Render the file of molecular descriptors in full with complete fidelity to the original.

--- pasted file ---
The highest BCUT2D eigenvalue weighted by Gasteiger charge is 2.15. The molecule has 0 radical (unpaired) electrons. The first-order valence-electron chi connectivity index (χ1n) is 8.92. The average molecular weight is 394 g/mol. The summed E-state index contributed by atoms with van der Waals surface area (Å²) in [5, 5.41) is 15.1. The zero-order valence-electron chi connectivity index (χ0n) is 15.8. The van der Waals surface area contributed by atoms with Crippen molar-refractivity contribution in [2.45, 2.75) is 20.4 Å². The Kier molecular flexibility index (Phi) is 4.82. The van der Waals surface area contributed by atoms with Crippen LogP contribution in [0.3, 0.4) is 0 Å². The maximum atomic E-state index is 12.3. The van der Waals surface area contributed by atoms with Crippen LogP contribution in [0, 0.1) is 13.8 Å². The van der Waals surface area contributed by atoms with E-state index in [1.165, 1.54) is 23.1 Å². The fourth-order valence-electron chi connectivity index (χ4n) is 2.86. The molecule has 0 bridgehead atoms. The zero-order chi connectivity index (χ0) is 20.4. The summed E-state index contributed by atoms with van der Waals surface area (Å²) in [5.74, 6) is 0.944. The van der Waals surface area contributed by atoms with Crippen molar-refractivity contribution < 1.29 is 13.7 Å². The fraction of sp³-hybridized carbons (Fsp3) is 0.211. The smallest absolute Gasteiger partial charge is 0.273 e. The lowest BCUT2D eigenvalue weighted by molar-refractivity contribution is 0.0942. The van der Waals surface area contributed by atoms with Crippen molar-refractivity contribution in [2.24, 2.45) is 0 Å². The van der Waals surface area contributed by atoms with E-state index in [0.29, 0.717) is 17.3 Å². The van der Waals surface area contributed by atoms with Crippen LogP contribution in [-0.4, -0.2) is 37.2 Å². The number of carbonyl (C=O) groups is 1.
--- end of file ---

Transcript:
The highest BCUT2D eigenvalue weighted by Gasteiger charge is 2.15. The molecule has 0 radical (unpaired) electrons. The first-order valence-electron chi connectivity index (χ1n) is 8.92. The average molecular weight is 394 g/mol. The summed E-state index contributed by atoms with van der Waals surface area (Å²) in [5, 5.41) is 15.1. The zero-order valence-electron chi connectivity index (χ0n) is 15.8. The van der Waals surface area contributed by atoms with Crippen molar-refractivity contribution in [2.45, 2.75) is 20.4 Å². The Kier molecular flexibility index (Phi) is 4.82. The van der Waals surface area contributed by atoms with Crippen LogP contribution in [0.3, 0.4) is 0 Å². The maximum atomic E-state index is 12.3. The van der Waals surface area contributed by atoms with Crippen LogP contribution in [0, 0.1) is 13.8 Å². The van der Waals surface area contributed by atoms with E-state index in [1.165, 1.54) is 23.1 Å². The fourth-order valence-electron chi connectivity index (χ4n) is 2.86. The molecule has 0 bridgehead atoms. The zero-order chi connectivity index (χ0) is 20.4. The summed E-state index contributed by atoms with van der Waals surface area (Å²) in [5.74, 6) is 0.944. The van der Waals surface area contributed by atoms with Crippen molar-refractivity contribution < 1.29 is 13.7 Å². The fraction of sp³-hybridized carbons (Fsp3) is 0.211. The smallest absolute Gasteiger partial charge is 0.273 e. The lowest BCUT2D eigenvalue weighted by molar-refractivity contribution is 0.0942. The van der Waals surface area contributed by atoms with Crippen molar-refractivity contribution in [2.24, 2.45) is 0 Å². The van der Waals surface area contributed by atoms with E-state index in [0.29, 0.717) is 17.3 Å². The van der Waals surface area contributed by atoms with Crippen LogP contribution in [-0.4, -0.2) is 37.2 Å². The number of carbonyl (C=O) groups is 1.